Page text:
"Where's Snoop, Dinah?" he asked.

"Heah he am!" she said, lifting up the slatbox. "He ain't made a sound in all dis confusion, nuther."

The next moment Freddie gave a cry of dismay:

"Snoop's gone!" he wailed. "He broke open the box and he's gone! Oh, where is Snoop?"

"Ma sakes alive!" cried Dinah. The box was empty!

A hurried search of the car did not bring forth the black pet. Mr. and Mrs. Bobbsey, and some of the passengers, joined in the hunt. But there was no Snoop, and a slat that had pulled loose from one side of the box showed how he had gotten out.

"Most likely Snoop got frightened when the train stopped so suddenly, and broke loose," said Mr. Bobbsey. "We may find him outside."

"I—I hope an elephant didn't step on him," said Flossie, with a catch in her breath.

"Ohooo! Maybe a tiger or a lion has him!" wailed Freddie. "Oh, Snoop!"

"Be quiet, dear, we'll find him for you," said Mrs. Bobbsey, as she opened her satchel to get out some cookies. Then she remembered something.

"Freddie, where is that silver cup?" she asked. "You had it to get a drink. Did you give it back to me?"

"No, mamma, I—I"

"He gave the fat lady a drink from it," spoke Flossie, "and she didn't give it back."

"The train stopped just as she was drinking," went on Freddie. "I sat down on the floor—hard, and I saw the water spill on her. The fat lady has our silver cup! Oh, dear!"

"And she's gone—and Snoop is gone!" cried Flossie. "Oh! oh!"

"Is that so—did you let her take your cup, Freddie?" asked his papa.

Freddie only nodded. He could not speak.

"That fat lady was with the circus," said one of the men passengers. "Maybe you can see her outside."

"I'll look," said Mr. Bobbsey, quickly. "That cup is too valuable to lose. Come, children, we'll see if we can't find Snoop also, and then we'll take a trolley car for home."



PAPA BOBBSEY first looked for some of the circus men of whom he might inquire about the fat lady. There was much confusion, for a circus wreck is about as bad a kind as can happen, and for some time Mr. Bobbsey could find no one who could tell him what he wanted to know.

Meanwhile Mrs. Bobbsey kept the four children and Dinah with her, surrounding their little pile of baggage off to one side of The tracks.

Some of the big torches were still burning, and the full moon was coming up, so that there was plenty of light, even if it was night.

"Oh, but if we could only find Snoop!" cried Freddie. "Here, Snoop! Snoop!" he called.

"I had much rather find the fat lady, and get back your lovely silver cup," said Mrs. Bobbsey. "I hope she hasn't taken it away with her."

"She had it in her hand when the train, stopped with such a jerk," explained Flossie. "Oh, but mamma, don't you want us to find Snoop—dear Snoop?"

"Of course I do. But I want that silver cup very much, too. I hope your father finds it."

"But there never could be another Snoop," cried Flossie. "Could there, Freddie? And we could get another silver cup."

"Don't be silly," advised Bert, rather shortly.

"Oh, don't talk that way to them," said Nan. "They do love that cat so. Never mind, Flossie and Freddie. I'm sure we'll find him soon. Here comes papa."

Mr. Bobbsey came back, looking somewhat worried.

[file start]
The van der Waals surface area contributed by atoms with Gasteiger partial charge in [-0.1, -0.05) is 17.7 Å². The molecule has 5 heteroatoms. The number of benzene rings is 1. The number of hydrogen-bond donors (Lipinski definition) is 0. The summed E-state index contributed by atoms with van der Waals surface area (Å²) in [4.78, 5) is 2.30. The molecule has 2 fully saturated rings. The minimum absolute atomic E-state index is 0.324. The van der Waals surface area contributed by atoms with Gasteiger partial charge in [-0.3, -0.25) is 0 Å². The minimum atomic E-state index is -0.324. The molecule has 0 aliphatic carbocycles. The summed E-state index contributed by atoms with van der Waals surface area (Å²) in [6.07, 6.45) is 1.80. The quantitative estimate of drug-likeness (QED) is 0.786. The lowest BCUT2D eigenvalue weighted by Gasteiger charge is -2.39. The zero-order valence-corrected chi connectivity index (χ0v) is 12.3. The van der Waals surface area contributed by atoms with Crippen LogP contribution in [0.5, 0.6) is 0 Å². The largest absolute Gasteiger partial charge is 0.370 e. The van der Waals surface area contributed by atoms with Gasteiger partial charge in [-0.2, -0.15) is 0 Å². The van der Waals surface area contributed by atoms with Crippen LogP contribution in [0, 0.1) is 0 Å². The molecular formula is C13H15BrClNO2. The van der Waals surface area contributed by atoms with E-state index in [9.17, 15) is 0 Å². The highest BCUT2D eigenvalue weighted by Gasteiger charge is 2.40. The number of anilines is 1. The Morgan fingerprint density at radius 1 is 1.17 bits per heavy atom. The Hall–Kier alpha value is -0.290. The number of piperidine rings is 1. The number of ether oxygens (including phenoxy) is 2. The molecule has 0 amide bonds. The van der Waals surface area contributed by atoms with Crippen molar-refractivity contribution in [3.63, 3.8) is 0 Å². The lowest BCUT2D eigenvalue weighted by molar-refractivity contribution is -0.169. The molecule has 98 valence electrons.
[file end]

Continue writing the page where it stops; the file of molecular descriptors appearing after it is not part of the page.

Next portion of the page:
"Did you find her?" asked Mrs. Bobbsey anxiously.

"No," he replied, with a shake of his head. "She was the circus fat lady all right. It seems she missed the showtrain, and came on in ours. And, when we stopped she got out, and went up ahead. Part of the circus train, carrying the performers, was not damaged and that has gone on. The fat lady is with that, so one of the men said."

"And, very likely, she has carried off our silver cup," exclaimed Mrs. Bobbsey. "Oh dear! Can you find her later, Richard?"

"I think so. But it will take some time. The circus is going to Danville—that's a hundred miles from here. But I will write to the managers there, and ask them to get our cup from the fat lady."

"But where is Snoop?" asked Freddie, with much anxiety.

"I don't know, my dear," answered Mr. Bobbsey. "I asked the circus men if they had seen him, but they were too busy to remember. He may be running around some where. But we can't wait any longer. We must get home. I'll speak to one of the switchmen, who stay around here, and if they see Snoop I'll have them keep him for us. We'll come back tomorrow and inquire."

"But we want Snoop now!" exclaimed Freddie, fretfully.

"I'm afraid we can't get him," said Mrs. Bobbsey, gently. "Come, children, let's go home now, and leave it to papa. Oh, to think of your lovely silver cup being gone!"

"Snoop is worse," said Flossie, almost crying.

"I—I'm sorry I let the fat lady take the cup," spoke Freddie.

"Oh, you meant all right, my dear," said his mamma, "and it was very kind of you. But we really ought to start. We may miss a trolley. Come, Dinah, can you carry all you have?"

"'Deed an' I can, Mrs. Bobbsey. But I suah am sorry 'bout dat ar' Snoop."

"Oh, it wasn't your fault, Dinah," said Nan quickly. "He is getting to be such a big cat that he can easily push the slats off his box, now. We must make it stronger next time."

Flossie and Freddie wondered if there would be a "next time," for they feared Snoop was gone forever. They did not worry so much about the silver cup, valuable as it was.

With everyone in the little party carrying something, the Bobbsey family set off across, the fields toward the distant trolley line that would take them nearly home. The moon was well up now, and there was a good path across the fields. Nan and Bert were talking about the wreck, and recalling some of the funny incidents of catching the circus animals.